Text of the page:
When I first started dealing with Bil Trainor, the President of Capital Networks, it was 1999 and his Toronto-area company’s cable TV community network servers were being put into office towers to drive digital sign networks in elevators. There were few solutions on the market and even fewer that could split screens and integrate live data.
The units were as big as luggage, cost about $23,000, including software. As the Ops VP, I signed the invoices and issued a quiet little Ouch! each time.
Some 13 years later, Trainor sent me over an Audience for Android unit pre-loaded with software that does pretty much the same thing for about $100, and the all-in bundle – software, hardare and 24/7 support – is $699 for three years.
Trainor, in a note, calls the unit the result of an 18-month journey and expects it will set “a new competitive standard for the large deployment digital signage market.”
I saw a unit down at DSE earlier this year and was surprised to learn it had much more capability than I would have expected. I figured a cheap little set-top box could play out full-screen videos like a champ, but not do a lot more. This thing handles all the screen segmentation stuff that is Capital Networks’ bread and butter on the broadcast side of its business.
The unit I got came preloaded with a media show, so I know some of what I was seeing running off a TV at home was canned. But the demo sent along was predominantly a multi-segment display with real files switching out and a real ticker. On PCs, it’s easy to tell when a low-cost PC is being used because the ticker stutters along. On this thing, the ticker runs smoothly.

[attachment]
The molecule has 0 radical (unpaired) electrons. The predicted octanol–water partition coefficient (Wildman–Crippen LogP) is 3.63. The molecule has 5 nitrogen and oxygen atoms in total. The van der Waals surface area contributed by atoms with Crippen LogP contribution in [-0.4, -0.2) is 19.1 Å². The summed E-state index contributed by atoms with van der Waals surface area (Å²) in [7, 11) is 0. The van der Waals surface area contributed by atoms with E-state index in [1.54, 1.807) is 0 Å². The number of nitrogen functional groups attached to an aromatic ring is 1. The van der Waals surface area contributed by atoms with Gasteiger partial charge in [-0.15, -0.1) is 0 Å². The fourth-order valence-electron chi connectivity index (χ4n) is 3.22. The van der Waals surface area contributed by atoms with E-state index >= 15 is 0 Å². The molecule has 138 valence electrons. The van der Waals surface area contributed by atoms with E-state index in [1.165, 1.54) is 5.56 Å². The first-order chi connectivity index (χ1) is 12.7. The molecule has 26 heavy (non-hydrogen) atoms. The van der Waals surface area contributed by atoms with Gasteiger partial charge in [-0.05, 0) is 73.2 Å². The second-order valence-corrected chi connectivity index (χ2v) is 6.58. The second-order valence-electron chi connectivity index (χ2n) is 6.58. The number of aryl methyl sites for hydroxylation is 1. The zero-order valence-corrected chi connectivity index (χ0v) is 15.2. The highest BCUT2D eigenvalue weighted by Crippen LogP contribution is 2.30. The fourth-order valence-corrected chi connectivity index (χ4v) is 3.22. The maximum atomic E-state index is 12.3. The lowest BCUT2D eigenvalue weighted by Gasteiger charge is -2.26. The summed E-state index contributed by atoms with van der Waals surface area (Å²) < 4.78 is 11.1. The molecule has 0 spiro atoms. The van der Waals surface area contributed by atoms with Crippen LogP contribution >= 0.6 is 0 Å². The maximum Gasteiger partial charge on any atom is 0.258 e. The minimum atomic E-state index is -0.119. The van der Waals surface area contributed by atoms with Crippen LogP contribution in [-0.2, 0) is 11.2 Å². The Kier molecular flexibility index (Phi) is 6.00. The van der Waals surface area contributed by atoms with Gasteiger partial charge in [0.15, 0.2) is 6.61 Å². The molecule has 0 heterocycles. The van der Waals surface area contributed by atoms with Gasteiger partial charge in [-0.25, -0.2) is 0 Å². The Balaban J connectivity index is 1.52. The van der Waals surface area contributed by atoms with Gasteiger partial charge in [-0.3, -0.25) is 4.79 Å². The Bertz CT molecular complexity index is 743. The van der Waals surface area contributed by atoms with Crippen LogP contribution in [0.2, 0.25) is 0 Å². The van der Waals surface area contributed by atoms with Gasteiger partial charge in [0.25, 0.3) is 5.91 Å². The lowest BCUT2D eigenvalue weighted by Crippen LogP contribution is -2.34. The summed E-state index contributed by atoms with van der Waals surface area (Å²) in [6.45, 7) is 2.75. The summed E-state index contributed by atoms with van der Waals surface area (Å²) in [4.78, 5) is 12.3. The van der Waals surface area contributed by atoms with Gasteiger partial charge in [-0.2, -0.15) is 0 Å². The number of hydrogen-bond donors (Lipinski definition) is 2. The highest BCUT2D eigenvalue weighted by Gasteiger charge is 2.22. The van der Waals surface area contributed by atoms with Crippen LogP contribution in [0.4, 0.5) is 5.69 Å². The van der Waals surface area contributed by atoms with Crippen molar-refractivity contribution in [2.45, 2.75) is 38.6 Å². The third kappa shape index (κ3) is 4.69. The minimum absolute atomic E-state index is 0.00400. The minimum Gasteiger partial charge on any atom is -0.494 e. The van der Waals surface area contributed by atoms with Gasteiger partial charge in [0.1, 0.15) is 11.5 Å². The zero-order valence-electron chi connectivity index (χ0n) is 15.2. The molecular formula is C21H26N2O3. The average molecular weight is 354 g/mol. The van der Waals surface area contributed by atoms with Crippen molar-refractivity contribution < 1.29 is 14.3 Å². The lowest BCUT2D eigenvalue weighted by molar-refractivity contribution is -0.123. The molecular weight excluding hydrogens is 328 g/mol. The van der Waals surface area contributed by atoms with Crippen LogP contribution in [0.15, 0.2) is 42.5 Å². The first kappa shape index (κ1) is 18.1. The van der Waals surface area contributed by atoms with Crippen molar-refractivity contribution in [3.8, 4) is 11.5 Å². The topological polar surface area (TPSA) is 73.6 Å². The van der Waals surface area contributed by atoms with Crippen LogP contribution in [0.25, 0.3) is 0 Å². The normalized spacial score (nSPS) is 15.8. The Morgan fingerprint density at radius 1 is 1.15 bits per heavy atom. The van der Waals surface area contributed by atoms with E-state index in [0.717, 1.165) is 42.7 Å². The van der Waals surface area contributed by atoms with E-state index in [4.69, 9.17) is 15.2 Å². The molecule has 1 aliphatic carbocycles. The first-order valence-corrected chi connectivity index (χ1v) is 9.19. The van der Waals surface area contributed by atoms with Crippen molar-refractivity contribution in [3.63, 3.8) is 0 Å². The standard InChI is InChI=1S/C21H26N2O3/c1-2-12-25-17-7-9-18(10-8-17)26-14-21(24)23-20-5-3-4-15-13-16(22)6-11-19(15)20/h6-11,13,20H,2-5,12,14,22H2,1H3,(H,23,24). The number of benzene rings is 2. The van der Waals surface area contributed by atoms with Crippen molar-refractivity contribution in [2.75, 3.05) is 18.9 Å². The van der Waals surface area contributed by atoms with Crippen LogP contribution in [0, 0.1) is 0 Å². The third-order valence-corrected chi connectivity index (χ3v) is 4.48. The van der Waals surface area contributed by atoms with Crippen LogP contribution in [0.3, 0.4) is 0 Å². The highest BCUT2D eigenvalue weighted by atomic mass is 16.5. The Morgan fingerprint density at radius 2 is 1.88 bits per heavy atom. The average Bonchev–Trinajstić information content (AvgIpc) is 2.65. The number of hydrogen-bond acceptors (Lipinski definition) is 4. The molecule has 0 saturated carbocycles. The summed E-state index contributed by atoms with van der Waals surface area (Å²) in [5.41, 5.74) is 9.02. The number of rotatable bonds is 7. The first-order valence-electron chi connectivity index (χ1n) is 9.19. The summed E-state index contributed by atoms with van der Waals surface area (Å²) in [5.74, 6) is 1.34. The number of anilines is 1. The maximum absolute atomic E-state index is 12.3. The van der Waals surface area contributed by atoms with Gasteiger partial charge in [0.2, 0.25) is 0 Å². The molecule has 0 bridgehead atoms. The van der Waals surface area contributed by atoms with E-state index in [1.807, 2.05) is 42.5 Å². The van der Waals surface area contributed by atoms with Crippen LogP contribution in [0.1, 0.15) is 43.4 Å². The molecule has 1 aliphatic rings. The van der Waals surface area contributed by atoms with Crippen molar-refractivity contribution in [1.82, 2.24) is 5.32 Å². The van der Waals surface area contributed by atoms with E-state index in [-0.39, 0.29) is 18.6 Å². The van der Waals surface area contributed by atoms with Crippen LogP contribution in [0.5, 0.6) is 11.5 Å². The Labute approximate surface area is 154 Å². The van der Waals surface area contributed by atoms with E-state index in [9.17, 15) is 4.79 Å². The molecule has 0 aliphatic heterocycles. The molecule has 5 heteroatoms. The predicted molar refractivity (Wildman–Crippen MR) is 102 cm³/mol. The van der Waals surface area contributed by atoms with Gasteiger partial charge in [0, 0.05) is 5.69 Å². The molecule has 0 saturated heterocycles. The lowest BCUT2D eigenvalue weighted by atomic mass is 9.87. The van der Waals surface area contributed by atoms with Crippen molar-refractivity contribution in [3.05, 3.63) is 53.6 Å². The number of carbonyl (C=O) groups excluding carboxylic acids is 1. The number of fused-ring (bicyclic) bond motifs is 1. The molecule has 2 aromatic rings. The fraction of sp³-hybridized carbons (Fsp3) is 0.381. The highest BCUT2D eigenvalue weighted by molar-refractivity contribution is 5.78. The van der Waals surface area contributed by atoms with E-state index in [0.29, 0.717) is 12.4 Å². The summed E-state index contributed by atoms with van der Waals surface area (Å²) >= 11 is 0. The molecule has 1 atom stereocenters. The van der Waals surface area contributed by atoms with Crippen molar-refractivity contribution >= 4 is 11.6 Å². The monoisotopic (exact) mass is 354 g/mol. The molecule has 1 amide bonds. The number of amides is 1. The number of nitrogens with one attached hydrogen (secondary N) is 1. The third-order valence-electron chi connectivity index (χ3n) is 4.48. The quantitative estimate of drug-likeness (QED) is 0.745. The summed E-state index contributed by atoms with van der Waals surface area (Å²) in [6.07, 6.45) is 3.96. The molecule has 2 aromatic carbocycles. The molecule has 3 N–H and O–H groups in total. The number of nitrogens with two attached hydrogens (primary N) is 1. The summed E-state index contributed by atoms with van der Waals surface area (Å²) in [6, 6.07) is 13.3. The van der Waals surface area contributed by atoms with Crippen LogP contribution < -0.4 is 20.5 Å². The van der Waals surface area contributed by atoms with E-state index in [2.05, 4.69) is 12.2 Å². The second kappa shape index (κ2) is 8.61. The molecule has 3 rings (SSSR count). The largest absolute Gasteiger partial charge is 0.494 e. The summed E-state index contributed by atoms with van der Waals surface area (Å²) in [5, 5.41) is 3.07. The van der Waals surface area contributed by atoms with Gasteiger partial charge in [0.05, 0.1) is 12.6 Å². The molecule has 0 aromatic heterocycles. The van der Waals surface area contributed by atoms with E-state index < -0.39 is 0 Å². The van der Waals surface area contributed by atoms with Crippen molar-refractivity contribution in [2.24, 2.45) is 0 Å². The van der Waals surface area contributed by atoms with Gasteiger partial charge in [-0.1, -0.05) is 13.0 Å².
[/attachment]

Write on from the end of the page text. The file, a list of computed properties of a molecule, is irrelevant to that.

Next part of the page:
The footprint is nice and diminutive, maybe 7 by 7 by 1 inches. It runs cool and doesn’t make a peep. It uses an external power adapter similar to what you get with older smartphones and has an HDMI connection. When I plugged it in, it ran through a boot cycle of maybe 20 seconds and then fully fired up. I have had it running for two days without a hiccup – not exactly rigorous testing but then this a blog, not a testing lab.
The units are compatible with Capital’s Audience software platform, which has been around for well more than a decade. It can do as many as
seven independent zones (not that I think that’s a good idea). It does full-screen H264 video playback at up to 720p resolution (so no 1080P, but in most digital sign situations, big freakin’ deal). It handles real-time scheduling, automated data feed ingestion, as-run logs for content verification, and command and control for emergency notices. And has a series of graphic transitions including snap, dissolve, push, crawl, zoom, and wipe.
It doesn’t have a serial connection and I don’t know how you would monitor and remedy problems in the field, but at $100 or so for a unit, the answer to field servicing is probably some bubble-wrap and an overnight courier. Swapping out a dead unit would be easy even for the techno-phobic. Unplug power jack, network and HDMI cable, and plug those into new one. Done.
All in, pretty impressive and a strong counter to the suggestion that using set-top boxes for digital signage will save money but introduce a pile of compromises.
It was funny to get this demo unit last week, as I also spent a day that week with another company reviewing its low-cost offer. I was struck by how much they were making available and the depth of development and support, and how opposed it was to the well-worn (and usually accurate) conclusion that you get what you pay for. There are indeed low-cost dumb devices out there that don’t and can’t do very much. And there are other small companies offering Android-based solutions, but they tend to be near or total unknowns.
Coming from a very well-established company and a software team that’s been focused on this space for years and years, this should get some attention.
Re shaky video: Yes, I should have used a tripod. Yes, I should cut down on the coffee. Pffft.
Dave Haynes is the founder and editor of Sixteen:Nine, an online publication that has followed the digital signage industry for some 14 years. Dave does strategic advisory consulting work for many end-users and vendors, and also writes for many of them. He’s based near Halifax, Nova Scotia, on Canada’s east coast.